Lifou, New Caledonia
The largest of New Caledonia’s Loyalty Islands, Lifou is an ancient coral atoll characterised by dense tropical forest, dramatic cliffs, hidden caves and beautiful beaches. Unspoilt and alive in customs and traditions, it is a popular destination on cruise itineraries.
The island is 1,207 square kilometres in size and is home to a population of more than 10,000 people. Points of interest around the island include churches, marine reserves, vanilla plantations and traditional villages.
Whalers in the 1860 and 1870s were the first Westerners to visit the island. Hauling their catch ashore, they would light fires to melt down the whale blubber. In fact, Easo, where they were located and where cruise ships now visit, means ‘smoking fire’ in the native language.
A range of amenities near the main jetty, including markets selling local handicrafts, welcome passengers onto the island.
How to Get Around
- Currency - the local currency in Lifou is the Central Pacific Franc (CFP). Coins come in denominations of 1, 2, 5, 10, 20, 50 and 100 francs. Notes come in denominations of 500, 1,000, 5,000 and 10,000 francs. Australian Dollars are widely accepted, though smaller notes are preferred.
- Time Zone - Lifou uses New Caledonia Time (NCT), which is 11 hours ahead of Coordinated Universal Time (UTC+11).
- Weather - Lifou has a tropical climate, moderated by southeast trade winds. Average temperatures range between 26 degrees Celsius in January and 20 degrees in July. The water can feel cool in winter making it less appealing for swimming.
- Notre Dame de Lourdes - situated on the promontory overlooking Santel and Jinek Bays, Notre Dame de Lourdes is a small chapel built in 1858 by Catholic missionaries who came to Lifou to spread the gospel. On the roof stands a cast iron statue of the Notre Dame who looks out across the island, enjoying a dramatic view of the Baie du Santal and your cruise ship far below.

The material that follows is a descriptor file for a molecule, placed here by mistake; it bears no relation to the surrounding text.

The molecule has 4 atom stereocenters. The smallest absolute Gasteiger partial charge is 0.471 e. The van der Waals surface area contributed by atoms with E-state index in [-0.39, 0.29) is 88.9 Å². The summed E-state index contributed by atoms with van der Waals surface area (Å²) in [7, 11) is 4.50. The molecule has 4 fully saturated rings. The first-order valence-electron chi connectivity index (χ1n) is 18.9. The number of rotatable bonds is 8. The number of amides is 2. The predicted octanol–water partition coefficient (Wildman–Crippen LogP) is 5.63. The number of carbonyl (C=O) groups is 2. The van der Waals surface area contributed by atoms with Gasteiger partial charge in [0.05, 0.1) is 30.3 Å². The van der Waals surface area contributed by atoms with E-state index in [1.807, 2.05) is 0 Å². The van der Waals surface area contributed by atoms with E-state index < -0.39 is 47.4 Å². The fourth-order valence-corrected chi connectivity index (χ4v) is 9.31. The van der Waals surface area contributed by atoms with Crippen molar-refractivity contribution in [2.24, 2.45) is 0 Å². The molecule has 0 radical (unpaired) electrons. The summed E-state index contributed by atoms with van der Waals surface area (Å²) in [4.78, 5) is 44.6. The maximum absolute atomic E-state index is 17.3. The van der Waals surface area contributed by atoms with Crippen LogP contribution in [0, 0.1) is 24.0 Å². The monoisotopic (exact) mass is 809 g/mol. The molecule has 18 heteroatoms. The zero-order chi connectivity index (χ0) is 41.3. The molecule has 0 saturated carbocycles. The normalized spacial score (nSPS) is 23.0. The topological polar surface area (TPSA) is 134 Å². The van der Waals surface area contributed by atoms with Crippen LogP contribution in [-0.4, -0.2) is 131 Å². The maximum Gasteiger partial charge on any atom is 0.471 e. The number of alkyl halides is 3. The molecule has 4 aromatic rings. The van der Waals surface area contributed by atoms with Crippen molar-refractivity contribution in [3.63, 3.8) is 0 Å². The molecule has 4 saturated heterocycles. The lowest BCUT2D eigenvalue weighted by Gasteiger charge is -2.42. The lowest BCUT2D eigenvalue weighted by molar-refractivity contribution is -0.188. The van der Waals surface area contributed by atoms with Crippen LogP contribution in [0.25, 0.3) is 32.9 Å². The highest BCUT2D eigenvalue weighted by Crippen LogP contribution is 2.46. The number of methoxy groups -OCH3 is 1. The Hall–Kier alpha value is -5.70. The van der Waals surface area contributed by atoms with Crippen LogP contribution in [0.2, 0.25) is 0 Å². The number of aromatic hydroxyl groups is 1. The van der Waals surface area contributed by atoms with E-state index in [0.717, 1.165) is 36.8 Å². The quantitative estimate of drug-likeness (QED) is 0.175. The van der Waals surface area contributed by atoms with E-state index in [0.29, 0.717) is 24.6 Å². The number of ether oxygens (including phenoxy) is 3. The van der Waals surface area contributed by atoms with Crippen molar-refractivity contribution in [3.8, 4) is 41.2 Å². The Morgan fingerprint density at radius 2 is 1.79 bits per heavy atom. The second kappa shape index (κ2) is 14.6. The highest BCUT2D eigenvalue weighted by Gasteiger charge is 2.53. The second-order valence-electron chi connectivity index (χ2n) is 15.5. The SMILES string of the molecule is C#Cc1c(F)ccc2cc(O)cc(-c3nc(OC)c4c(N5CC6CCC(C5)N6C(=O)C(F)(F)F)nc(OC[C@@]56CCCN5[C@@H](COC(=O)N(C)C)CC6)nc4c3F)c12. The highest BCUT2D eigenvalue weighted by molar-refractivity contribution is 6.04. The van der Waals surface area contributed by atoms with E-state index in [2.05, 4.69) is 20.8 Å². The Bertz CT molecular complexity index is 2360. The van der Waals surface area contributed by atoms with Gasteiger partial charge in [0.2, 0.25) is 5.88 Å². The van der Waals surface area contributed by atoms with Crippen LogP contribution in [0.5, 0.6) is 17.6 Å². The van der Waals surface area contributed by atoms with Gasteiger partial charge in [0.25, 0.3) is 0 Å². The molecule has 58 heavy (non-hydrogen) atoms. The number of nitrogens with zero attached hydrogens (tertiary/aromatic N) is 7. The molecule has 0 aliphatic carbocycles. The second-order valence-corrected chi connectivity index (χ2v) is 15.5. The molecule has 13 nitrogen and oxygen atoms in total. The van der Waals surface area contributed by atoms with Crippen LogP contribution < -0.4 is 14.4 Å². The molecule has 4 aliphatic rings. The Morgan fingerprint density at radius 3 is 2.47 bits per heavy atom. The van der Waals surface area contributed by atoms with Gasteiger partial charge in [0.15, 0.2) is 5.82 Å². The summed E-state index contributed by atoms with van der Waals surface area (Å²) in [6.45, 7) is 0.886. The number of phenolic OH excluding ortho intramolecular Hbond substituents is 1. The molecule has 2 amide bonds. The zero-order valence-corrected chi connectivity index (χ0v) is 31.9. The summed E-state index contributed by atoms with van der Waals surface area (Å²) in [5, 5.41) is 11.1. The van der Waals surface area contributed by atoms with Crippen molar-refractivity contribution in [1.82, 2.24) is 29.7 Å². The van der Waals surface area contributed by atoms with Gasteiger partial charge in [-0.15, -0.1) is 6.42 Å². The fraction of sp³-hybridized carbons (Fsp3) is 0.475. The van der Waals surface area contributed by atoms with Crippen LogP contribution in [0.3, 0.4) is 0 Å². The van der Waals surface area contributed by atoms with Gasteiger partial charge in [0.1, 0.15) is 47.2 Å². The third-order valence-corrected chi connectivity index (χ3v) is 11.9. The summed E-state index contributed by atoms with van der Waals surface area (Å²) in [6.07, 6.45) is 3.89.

- Jokin - just a short distance from Easo, on the rugged north coast, is the small village of Jokin. The main attractions here are the spectacular Cliffs of Jokin. Made from layers of coral stone compressed over millions of years, the cliffs are steep, craggy and surrounded by azure waters for great photo opportunities.
- Grand Hut of the Chief of Hnathalo - one of the finest traditional huts in New Caledonia, this impressive thatched roof hut with bamboo walls measures 12 metres in diameter. Set in a garden behind the chief’s house, it is a place for elders to gather around the open fireplace to make collective decisions. Being a sacred space, visitors need permission to enter.
- Jinek Bay Marine Reserve - situated west of Easo’s tribal village, Jinek Bay Marine Reserve offers one of the most unspoiled marine ecologies in the Pacific Islands, making it a remarkable snorkelling site. Boasting crystal-clear waters with excellent visibility, it is home to a diverse variety of corals and more than 2,000 species of exotic fish. Passes are required to help reduce the impact on the environment.